Best Target Blood Pressure for Patients with Chronic Kidney Disease?

Large study examines BP and specific causes of death

What is the best target blood pressure for patients with chronic kidney disease (CKD) remains a controversial topic.

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The 2010 ACCORD randomized controlled study found that managing patients’ blood pressure to less than 120/80 mm Hg could actually increase mortality among diabetics. On the other hand, the 2015 SPRINT randomized control study found fewer overall deaths and fewer deaths from cardiovascular disease in patients with pressure less than 120/80 mm Hg. This held true for patients older than 70 and for a modest number of patients with mild CKD. However, the SPRINT trial did not include diabetic patients or those who had prior strokes.

To help resolve this conflict, Cleveland Clinic researchers recently conducted an observational study of the associations between blood pressure and various causes of death in a CKD population.

“This is the first time that cause-specific death has been looked at in a observational study with large numbers — more than 45,000 patients and over 13,000 deaths,” says study co-author Joseph Nally Jr., MD, emeritus Director of the Center for Chronic Kidney Disease in Cleveland Clinic’s Glickman Urological & Kidney Institute. The study was published in July in Kidney International.

Association (adjusted) between systolic blood pressure and all-cause death in chronic kidney disease. (Figure copyrighted by and reprinted with permission from Kidney International.)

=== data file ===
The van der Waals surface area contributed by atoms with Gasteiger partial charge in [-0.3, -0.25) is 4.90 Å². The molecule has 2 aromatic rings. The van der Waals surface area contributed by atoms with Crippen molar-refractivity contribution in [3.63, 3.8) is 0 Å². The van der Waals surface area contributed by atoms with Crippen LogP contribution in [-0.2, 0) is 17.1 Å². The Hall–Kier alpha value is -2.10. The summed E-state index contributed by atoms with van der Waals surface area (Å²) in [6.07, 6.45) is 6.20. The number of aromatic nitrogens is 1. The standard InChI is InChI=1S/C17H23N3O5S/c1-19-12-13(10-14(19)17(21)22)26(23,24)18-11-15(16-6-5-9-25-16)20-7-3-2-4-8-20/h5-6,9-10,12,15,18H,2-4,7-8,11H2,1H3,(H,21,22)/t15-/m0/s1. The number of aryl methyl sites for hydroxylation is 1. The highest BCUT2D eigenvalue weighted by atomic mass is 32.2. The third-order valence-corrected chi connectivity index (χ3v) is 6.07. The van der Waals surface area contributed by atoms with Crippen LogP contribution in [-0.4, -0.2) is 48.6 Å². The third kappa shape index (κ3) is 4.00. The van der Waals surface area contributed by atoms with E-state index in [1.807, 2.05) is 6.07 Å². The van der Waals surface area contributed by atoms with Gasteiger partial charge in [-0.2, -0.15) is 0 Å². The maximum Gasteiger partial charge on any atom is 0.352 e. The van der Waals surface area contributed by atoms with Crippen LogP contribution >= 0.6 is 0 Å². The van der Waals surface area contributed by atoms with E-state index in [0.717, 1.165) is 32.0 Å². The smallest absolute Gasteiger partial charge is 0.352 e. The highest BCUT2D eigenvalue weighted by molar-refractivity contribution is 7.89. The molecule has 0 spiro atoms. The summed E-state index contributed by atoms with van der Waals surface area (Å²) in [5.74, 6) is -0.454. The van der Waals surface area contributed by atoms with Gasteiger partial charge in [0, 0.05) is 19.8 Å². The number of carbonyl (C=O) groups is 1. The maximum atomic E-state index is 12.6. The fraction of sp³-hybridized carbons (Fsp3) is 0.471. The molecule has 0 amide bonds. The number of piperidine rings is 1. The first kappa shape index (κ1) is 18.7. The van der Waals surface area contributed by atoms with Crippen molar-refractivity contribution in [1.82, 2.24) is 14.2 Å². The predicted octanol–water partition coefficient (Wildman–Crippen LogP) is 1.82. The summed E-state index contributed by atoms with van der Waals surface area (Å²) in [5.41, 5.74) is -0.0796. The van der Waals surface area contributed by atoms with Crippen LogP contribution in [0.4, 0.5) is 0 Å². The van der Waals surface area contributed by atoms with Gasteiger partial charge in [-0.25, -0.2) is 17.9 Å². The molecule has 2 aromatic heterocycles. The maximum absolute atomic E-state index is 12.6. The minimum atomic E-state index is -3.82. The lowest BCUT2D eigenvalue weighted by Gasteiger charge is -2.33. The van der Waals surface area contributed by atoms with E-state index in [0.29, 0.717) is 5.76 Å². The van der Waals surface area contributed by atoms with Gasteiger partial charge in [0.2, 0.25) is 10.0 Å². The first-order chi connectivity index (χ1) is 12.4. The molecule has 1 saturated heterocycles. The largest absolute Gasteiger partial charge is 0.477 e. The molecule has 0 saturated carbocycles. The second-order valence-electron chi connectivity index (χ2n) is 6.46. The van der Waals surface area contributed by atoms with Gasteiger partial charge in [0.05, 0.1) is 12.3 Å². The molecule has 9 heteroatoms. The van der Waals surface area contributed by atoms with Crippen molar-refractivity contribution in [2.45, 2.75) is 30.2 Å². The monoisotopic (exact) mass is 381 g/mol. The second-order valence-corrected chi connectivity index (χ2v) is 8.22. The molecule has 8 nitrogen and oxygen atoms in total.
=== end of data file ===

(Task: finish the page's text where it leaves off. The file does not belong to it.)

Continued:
“What we found was a J-shaped curve,” Dr. Nally explains. “For individuals whose systolic blood pressure was greater than 150 mm Hg, there was an increase in all-cause and cardiovascular death. For those with SBP less than 120 mm Hg, there was also increased all-cause mortality and cardiovascular death.”

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Comorbidities and lower blood pressure

Dr. Nally and his colleagues used data from the Ohio Department of Health mortality files and classified deaths into three categories: cardiovascular, malignancy-related and noncardiovascular-/nonmalignancy-related.

Subjects (patients seen in the Cleveland Clinic health system from 2005 to 2013) had eGFR 15-59 ml/min/1.73 m2 with underlying hypertension and were prescribed at least one antihypertensive agent. Researchers identified 45,412 patients with this profile and found that over four years, 13,332 had died.

Data showed that patients with systolic blood pressures under 100, 100-109, 110-119, and over 150 (vs. 130-139 mm Hg) were associated with higher all-cause and cardiovascular mortality.

“Since we had a complete data set, we were able examine comorbidities,” Dr. Nally adds. “We found those with CKD plus heart failure, liver disease or diabetes, had an increased chance of death with pressures at 110 compared with people who had the same comorbidities and blood pressure at 130.”

New randomized controlled trial needed

It’s unclear why blood pressure below 120 mm Hg may be dangerous for people with CKD and significant comorbidities.

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“For today’s clinician, Dr. Navaneethan* and I feel that our findings offer a note of caution regarding targeting systolic blood pressure less than 120 mm Hg for higher-risk CKD patients with diabetes and/or heart failure,” Dr. Nally says.

“Observational studies like ours identify associations, but not causation. We need further randomized clinical trials similar to SPRINT that include diabetic patients as well as people with cardiac disease or prior strokes to determine whether lower blood pressure is in fact better for higher-risk populations.”

*Co-author Sankar D. Navaneethan, MBBS, MPH, now at Baylor College of Medicine, Houston.